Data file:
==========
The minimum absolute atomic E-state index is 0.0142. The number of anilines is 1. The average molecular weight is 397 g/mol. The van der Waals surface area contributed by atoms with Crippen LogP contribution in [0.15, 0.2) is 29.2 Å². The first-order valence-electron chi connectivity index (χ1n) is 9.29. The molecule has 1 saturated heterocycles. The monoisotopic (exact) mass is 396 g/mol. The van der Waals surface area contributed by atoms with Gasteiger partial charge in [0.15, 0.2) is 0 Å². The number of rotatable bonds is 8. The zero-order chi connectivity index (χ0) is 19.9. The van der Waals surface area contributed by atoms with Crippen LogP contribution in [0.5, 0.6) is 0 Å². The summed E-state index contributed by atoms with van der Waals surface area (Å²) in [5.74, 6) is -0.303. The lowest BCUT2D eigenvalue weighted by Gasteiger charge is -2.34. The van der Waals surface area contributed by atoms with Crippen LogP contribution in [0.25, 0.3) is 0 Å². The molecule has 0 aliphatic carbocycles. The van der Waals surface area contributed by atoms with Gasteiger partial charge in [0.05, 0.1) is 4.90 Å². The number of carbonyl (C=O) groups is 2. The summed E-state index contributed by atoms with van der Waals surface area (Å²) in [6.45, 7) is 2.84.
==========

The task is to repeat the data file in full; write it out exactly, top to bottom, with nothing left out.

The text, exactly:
The minimum absolute atomic E-state index is 0.0142. The number of anilines is 1. The average molecular weight is 397 g/mol. The van der Waals surface area contributed by atoms with Crippen LogP contribution in [0.15, 0.2) is 29.2 Å². The first-order valence-electron chi connectivity index (χ1n) is 9.29. The molecule has 1 saturated heterocycles. The monoisotopic (exact) mass is 396 g/mol. The van der Waals surface area contributed by atoms with Gasteiger partial charge in [0.15, 0.2) is 0 Å². The number of rotatable bonds is 8. The zero-order chi connectivity index (χ0) is 19.9. The van der Waals surface area contributed by atoms with Crippen LogP contribution in [0.5, 0.6) is 0 Å². The summed E-state index contributed by atoms with van der Waals surface area (Å²) in [5.74, 6) is -0.303. The lowest BCUT2D eigenvalue weighted by Gasteiger charge is -2.34. The van der Waals surface area contributed by atoms with Crippen LogP contribution in [0.25, 0.3) is 0 Å². The molecule has 0 aliphatic carbocycles. The van der Waals surface area contributed by atoms with Gasteiger partial charge in [0.05, 0.1) is 4.90 Å². The number of carbonyl (C=O) groups is 2. The summed E-state index contributed by atoms with van der Waals surface area (Å²) in [6.45, 7) is 2.84.